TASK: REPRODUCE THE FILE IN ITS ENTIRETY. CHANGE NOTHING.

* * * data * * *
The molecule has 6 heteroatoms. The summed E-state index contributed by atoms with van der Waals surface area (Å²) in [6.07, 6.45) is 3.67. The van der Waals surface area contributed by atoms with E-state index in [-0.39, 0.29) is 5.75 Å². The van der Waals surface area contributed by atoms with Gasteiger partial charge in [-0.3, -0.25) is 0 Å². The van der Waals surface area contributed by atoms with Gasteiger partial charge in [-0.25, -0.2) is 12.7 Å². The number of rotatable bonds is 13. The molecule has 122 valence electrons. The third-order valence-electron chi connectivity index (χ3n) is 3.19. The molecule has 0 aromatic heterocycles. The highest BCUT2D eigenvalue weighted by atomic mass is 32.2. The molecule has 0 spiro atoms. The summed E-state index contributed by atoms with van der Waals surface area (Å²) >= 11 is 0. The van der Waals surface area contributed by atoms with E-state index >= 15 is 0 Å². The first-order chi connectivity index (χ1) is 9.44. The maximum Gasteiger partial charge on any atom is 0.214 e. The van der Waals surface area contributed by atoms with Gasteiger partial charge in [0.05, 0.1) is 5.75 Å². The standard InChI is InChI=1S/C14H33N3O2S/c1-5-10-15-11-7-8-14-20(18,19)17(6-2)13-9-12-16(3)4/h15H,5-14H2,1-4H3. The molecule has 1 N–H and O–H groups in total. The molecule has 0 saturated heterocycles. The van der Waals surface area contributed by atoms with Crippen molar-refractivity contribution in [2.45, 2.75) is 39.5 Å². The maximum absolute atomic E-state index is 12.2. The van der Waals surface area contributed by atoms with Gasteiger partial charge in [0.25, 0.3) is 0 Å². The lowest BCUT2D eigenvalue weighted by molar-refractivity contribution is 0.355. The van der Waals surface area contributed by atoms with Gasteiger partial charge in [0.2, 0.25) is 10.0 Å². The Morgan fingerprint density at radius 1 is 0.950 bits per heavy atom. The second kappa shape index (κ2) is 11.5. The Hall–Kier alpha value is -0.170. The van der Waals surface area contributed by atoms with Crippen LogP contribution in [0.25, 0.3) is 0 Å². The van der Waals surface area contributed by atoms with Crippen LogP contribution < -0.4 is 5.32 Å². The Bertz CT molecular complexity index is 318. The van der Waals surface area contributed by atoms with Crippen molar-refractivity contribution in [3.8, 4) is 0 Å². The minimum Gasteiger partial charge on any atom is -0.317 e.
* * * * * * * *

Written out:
The molecule has 6 heteroatoms. The summed E-state index contributed by atoms with van der Waals surface area (Å²) in [6.07, 6.45) is 3.67. The van der Waals surface area contributed by atoms with E-state index in [-0.39, 0.29) is 5.75 Å². The van der Waals surface area contributed by atoms with Gasteiger partial charge in [-0.3, -0.25) is 0 Å². The van der Waals surface area contributed by atoms with Gasteiger partial charge in [-0.25, -0.2) is 12.7 Å². The number of rotatable bonds is 13. The molecule has 122 valence electrons. The third-order valence-electron chi connectivity index (χ3n) is 3.19. The molecule has 0 aromatic heterocycles. The highest BCUT2D eigenvalue weighted by atomic mass is 32.2. The molecule has 0 spiro atoms. The summed E-state index contributed by atoms with van der Waals surface area (Å²) >= 11 is 0. The van der Waals surface area contributed by atoms with E-state index >= 15 is 0 Å². The first-order chi connectivity index (χ1) is 9.44. The maximum Gasteiger partial charge on any atom is 0.214 e. The van der Waals surface area contributed by atoms with Gasteiger partial charge in [0.05, 0.1) is 5.75 Å². The standard InChI is InChI=1S/C14H33N3O2S/c1-5-10-15-11-7-8-14-20(18,19)17(6-2)13-9-12-16(3)4/h15H,5-14H2,1-4H3. The molecule has 1 N–H and O–H groups in total. The molecule has 0 saturated heterocycles. The van der Waals surface area contributed by atoms with Crippen molar-refractivity contribution in [2.45, 2.75) is 39.5 Å². The maximum absolute atomic E-state index is 12.2. The van der Waals surface area contributed by atoms with Gasteiger partial charge in [0.25, 0.3) is 0 Å². The lowest BCUT2D eigenvalue weighted by molar-refractivity contribution is 0.355. The van der Waals surface area contributed by atoms with Gasteiger partial charge in [0.2, 0.25) is 10.0 Å². The Morgan fingerprint density at radius 1 is 0.950 bits per heavy atom. The second kappa shape index (κ2) is 11.5. The Hall–Kier alpha value is -0.170. The van der Waals surface area contributed by atoms with Crippen LogP contribution in [0.25, 0.3) is 0 Å². The van der Waals surface area contributed by atoms with Crippen LogP contribution < -0.4 is 5.32 Å². The Bertz CT molecular complexity index is 318. The van der Waals surface area contributed by atoms with Crippen molar-refractivity contribution in [3.8, 4) is 0 Å². The minimum Gasteiger partial charge on any atom is -0.317 e.